By Holly Love
Six words changed our lives forever. Six words shattered our dreams and broke our hearts:
“There is something wrong with the heart.”
At my regular 20-week ultrasound we were so excited to find out the sex of our baby, but little did we know we would be finding out that our boy may or may not survive childbirth, let alone to see his first birthday.
We were thrust into a world of medical terminology, machines, medications, hospitals, doctors, and nurses, and the most fear we have ever known to exist.
With nearly one in 100 children born with congenital heart disease, it is the most common birth defect.
The worst thing a parent could ever imagine is losing a child and this is something that we, and other heart parents, have to consider every single day of our children’s lives.
Our son, Owen, was born on June 11th, 2014 at the IWK Children’s Hospital in Halifax, Nova Scotia.
His diagnosis at birth was a double inlet left ventricle, transposed great arteries, atrial septal defect, ventricular septal defect, hypoplastic arch, and hypoplastic right ventricle.
To make it simple, our son was born with half a heart.
After birth, I didn’t get to hold my son – he went straight to the pediatric intensive care unit where he was immediately started on medication to keep his heart pumping.
We were told he would need a series of three surgeries to survive, and his condition was considered palliative. This meant his heart would never be fixed, but “re-plumbed” to give him the best possible outcome.
This also means a lifetime of medications and check ups, limitations and setbacks.
At six days old, Owen underwent his first open-heart surgery. We spent about a month living in the hospital and finally, were able to take him home. We had to weigh him, check his oxygen saturation levels, record every single drop of breast milk he drank, and call in to cardiology every single day to report these numbers.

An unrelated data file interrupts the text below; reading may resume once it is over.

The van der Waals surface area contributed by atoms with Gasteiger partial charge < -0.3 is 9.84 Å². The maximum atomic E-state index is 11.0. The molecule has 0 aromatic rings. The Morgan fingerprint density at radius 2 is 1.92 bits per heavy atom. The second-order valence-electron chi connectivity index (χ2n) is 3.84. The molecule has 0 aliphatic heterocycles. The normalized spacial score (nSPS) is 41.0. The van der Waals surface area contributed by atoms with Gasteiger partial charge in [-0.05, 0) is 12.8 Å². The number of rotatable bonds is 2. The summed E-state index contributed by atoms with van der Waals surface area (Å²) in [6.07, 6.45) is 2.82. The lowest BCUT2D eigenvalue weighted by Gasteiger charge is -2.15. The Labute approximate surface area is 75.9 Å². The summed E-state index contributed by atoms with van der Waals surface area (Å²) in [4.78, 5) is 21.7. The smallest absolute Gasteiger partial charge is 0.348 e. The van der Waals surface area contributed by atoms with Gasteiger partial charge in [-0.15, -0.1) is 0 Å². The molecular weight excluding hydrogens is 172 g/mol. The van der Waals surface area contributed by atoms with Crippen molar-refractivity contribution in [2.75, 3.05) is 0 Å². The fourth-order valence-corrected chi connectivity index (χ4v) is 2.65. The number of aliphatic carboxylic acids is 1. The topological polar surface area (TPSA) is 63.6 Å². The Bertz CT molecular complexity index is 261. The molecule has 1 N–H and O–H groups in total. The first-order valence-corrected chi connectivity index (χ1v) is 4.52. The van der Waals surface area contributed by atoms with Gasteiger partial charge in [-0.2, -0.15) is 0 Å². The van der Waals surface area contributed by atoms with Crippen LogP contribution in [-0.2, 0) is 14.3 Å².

If they weren’t happy with any of them, we had to go to the IWK and we were usually admitted.
At one point, we even went home on oxygen and had to give him needles twice a day to prevent blood clots.
At six months old, Owen had his second open-heart surgery, and amazingly, we went home four days after.
Unrelated to his heart defects, he developed a condition called auto immune neutropeania, where his body did not produce enough white blood cells making him prone to infections.
If an infection were to spread to his heart, we could be in serious trouble. He could contract endocarditis, an infection of the inner lining of the hear, causing a possible stroke or even a complete heart failure.
Impossible for me to return to work full-time, I got a part-time job during evenings and weekends to help pay bills. However, Owen became ill multiple times and we were admitted to the hospital every time he had a fever. Eventually, I had to give up my part-time job.
With my fiance, Martin, and myself originally from Ontario, we have had many our friends and family there supporting us.
My mom has been here with us every step of the way, taking time off of work and flying to Halifax numerous times. My dad and brother have also been here with us, taking as much time off as possible. My best friend even flew out from Edmonton, Alberta to be with us for Owen’s second surgery.
We still have another open-heart surgery to get through, and the unknown of the future is very scary.
We couldn’t have survived all of this without our amazing family and friends, but what really keeps me going is my amazing son, now one-year and nine-months-old. He has been through so much, but he is always smiling and happy.
There are days where I don’t think I can survive, but he keeps me going.
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